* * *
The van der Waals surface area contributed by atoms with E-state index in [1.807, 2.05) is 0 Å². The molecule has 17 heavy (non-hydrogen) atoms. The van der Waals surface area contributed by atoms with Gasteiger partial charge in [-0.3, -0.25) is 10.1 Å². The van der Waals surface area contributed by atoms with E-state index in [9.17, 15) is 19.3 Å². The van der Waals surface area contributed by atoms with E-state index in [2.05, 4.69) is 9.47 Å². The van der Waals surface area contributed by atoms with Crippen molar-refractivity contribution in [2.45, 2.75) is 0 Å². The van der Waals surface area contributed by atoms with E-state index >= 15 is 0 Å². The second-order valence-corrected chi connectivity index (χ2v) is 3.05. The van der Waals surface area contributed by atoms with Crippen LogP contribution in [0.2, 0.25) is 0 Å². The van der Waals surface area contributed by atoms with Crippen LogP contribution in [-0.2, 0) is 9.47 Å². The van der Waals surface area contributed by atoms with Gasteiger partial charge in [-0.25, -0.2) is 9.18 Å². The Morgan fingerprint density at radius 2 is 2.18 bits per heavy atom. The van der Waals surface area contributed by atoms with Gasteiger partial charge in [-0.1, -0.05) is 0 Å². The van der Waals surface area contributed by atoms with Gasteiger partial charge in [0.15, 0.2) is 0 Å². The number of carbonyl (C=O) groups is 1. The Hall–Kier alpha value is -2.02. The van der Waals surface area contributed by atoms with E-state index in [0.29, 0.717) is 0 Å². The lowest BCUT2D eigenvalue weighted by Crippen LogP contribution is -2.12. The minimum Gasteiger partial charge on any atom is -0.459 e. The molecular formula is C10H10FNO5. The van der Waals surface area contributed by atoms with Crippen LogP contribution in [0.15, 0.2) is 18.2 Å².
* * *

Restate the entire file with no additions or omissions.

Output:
The van der Waals surface area contributed by atoms with E-state index in [1.807, 2.05) is 0 Å². The molecule has 17 heavy (non-hydrogen) atoms. The van der Waals surface area contributed by atoms with Gasteiger partial charge in [-0.3, -0.25) is 10.1 Å². The van der Waals surface area contributed by atoms with E-state index in [9.17, 15) is 19.3 Å². The van der Waals surface area contributed by atoms with E-state index in [2.05, 4.69) is 9.47 Å². The van der Waals surface area contributed by atoms with Crippen molar-refractivity contribution in [2.45, 2.75) is 0 Å². The van der Waals surface area contributed by atoms with E-state index >= 15 is 0 Å². The second-order valence-corrected chi connectivity index (χ2v) is 3.05. The van der Waals surface area contributed by atoms with Crippen LogP contribution in [0.2, 0.25) is 0 Å². The van der Waals surface area contributed by atoms with Crippen LogP contribution in [-0.2, 0) is 9.47 Å². The van der Waals surface area contributed by atoms with Gasteiger partial charge in [-0.25, -0.2) is 9.18 Å². The Morgan fingerprint density at radius 2 is 2.18 bits per heavy atom. The van der Waals surface area contributed by atoms with Gasteiger partial charge in [-0.1, -0.05) is 0 Å². The van der Waals surface area contributed by atoms with Gasteiger partial charge in [0.15, 0.2) is 0 Å². The number of carbonyl (C=O) groups is 1. The Hall–Kier alpha value is -2.02. The van der Waals surface area contributed by atoms with E-state index in [0.29, 0.717) is 0 Å². The lowest BCUT2D eigenvalue weighted by Crippen LogP contribution is -2.12. The minimum Gasteiger partial charge on any atom is -0.459 e. The molecular formula is C10H10FNO5. The van der Waals surface area contributed by atoms with Crippen LogP contribution in [0.15, 0.2) is 18.2 Å².